Theater Review

'The Rainmaker' Is Well Acted, but Parched Technically

Prince William Little Theatre's production of the 1954 romantic drama 'The Rainmaker' features strong performances by, from left, Bryant Sullivan as Jimmy, Joe Bersack as H.C. and Mike King as Noah, the men of the Curry family.
Prince William Little Theatre's production of the 1954 romantic drama 'The Rainmaker' features strong performances by, from left, Bryant Sullivan as Jimmy, Joe Bersack as H.C. and Mike King as Noah, the men of the Curry family. (By Todd Messegee)

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By Michael Toscano
Special to The Washington Post
Thursday, May 19, 2005

Prince William Little Theatre is closing out its season with N. Richard Nash's 1954 romantic fable, "The Rainmaker," displaying the troupe's promise as well as its shortcomings. The seven-member cast fleshes out Nash's tale about faith fashioning dreams from harsh reality, but the design and technical crews fail to contribute to the storytelling.

The title character is Starbuck (Bob Cohen), a flamboyant con man who precipitates more than he expects on the Currys, a struggling, Depression-era ranch family in Kansas. Drought is strangling the land, as "plain" daughter Lizzie (Jessica Billones) finds her own prospects for a fulfilling life drying up. Starbuck bursts onto this hot, dry landscape, promising rain and salvation for the dying cattle, for $100. Patriarch H.C. (Joe Bersack) whimsically agrees, over the objections of his provincial, humorless older son, Noah (Mike King). Jimmy (Bryant Sullivan), the eccentric younger son, is thrilled to have something new to consider, but Lizzie, reluctantly sensing electricity in the air between herself and the glib stranger, sees storm clouds ahead. Meanwhile, the law, in the form of deputy File (A. J. Cook) is closing in on Starbuck.

It's a rather conventional, almost turgid drama. Just as the landscape is desiccated and dusty, the emotional lives of most of the characters are withered and barren. Nash has sprinkled in just enough gentle humor to keep the story from stagnating in melodrama, and there is enough material for an ambitious director and a dedicated cast to create scenes that jump off the stage. Indeed, Billones, Cook, and Sullivan turn in performances rich in texture, pumping life into the scenes they anchor with fully dimensional characterizations.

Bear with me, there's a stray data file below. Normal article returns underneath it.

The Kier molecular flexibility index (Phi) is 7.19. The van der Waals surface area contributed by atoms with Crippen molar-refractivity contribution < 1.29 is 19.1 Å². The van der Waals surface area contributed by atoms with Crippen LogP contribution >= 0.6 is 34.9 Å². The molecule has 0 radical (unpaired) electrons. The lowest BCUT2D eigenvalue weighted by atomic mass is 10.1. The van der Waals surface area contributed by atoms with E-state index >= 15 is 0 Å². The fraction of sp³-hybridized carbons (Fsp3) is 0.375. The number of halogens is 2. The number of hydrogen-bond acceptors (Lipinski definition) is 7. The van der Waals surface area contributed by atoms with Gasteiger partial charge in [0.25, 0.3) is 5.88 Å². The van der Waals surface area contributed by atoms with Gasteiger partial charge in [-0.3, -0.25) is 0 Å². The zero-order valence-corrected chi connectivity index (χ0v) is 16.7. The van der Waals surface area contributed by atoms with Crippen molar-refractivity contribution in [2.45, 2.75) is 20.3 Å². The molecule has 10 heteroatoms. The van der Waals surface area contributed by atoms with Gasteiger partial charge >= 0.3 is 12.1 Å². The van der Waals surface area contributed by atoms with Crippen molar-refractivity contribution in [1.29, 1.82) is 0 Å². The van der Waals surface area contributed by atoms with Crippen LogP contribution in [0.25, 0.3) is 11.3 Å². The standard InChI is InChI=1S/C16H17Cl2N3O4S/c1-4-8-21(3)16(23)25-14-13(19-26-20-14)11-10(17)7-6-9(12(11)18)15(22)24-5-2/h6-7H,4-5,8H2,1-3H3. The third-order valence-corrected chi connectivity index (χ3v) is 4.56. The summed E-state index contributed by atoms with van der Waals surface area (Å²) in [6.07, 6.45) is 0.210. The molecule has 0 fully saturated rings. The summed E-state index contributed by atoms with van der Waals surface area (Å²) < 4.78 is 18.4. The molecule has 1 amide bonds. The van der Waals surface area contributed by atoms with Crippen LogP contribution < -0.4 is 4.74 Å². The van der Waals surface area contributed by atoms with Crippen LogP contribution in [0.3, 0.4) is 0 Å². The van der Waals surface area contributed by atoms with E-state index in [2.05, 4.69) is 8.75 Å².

Billones's Lizzie has an unexpected edge to her, as the young woman struggles to contain her mounting sense of desperation. Nash's play reflects the values of his era, and he wrote Lizzie as a woman seemingly headed for spinsterhood and primarily defined by her relationships with men. But Billones balances innate pride with acquired pain, giving her scenes emotional heft. Cook also explores facets in his deputy; this File is more than the usual hapless hayseed, as Cook ratchets up the man's tensions and allows the inner turmoil to wash over his face and rigid body. Sullivan goes for laughs; his good-natured, loose-limbed Jimmy has an open face that registers every thought and emotion that flits across his brain.

Other cast members concentrate more on reciting dialogue than developing character, resulting in plenty of missed opportunities. This could have been deadly if the theater company had not chosen what seems to be an abridged version of the play. It's usually a full evening's epic, languidly stretching out over three acts, but this is a streamlined, economical two acts. Director Lisa Nanni-Messegee keeps things moving briskly, the actors rarely lingering over a moment. That may keep the audience from squirming in their hard folding chairs, but it also severely dilutes one of the play's most important elements, the dissolute atmosphere of oppression created by constant heat combined with disappointment.

Also diminishing the ambience is a production team that doesn't even seem to be trying here. Poorly recorded sound effects seriously undermine realism, emanating in a disorienting fashion from behind the audience, as if the crew couldn't be bothered to run a wire to an onstage speaker. It was apparently too much trouble to hang overhead lights onstage, so actors are flatly illuminated like escaping convicts in a prison yard from lights mounted on poles behind the audience, creating a pageant of shadows. Seating is on a flat gym floor, which is fine as long as actors remain onstage. But when scenes take place on that same floor, and the actors sit down, audience members a few rows back have to stand to see the action. You can be certain they're not standing for any ovations.

"The Rainmaker" concludes this weekend, performed by Prince William Little Theatre at R. C. Haydon Elementary School, 9075 Park Ave., Manassas. Performances on Friday and Saturday at 8 p.m. For tickets or information, call 703- 330-7796 or visithttp://www.PWLT.org.


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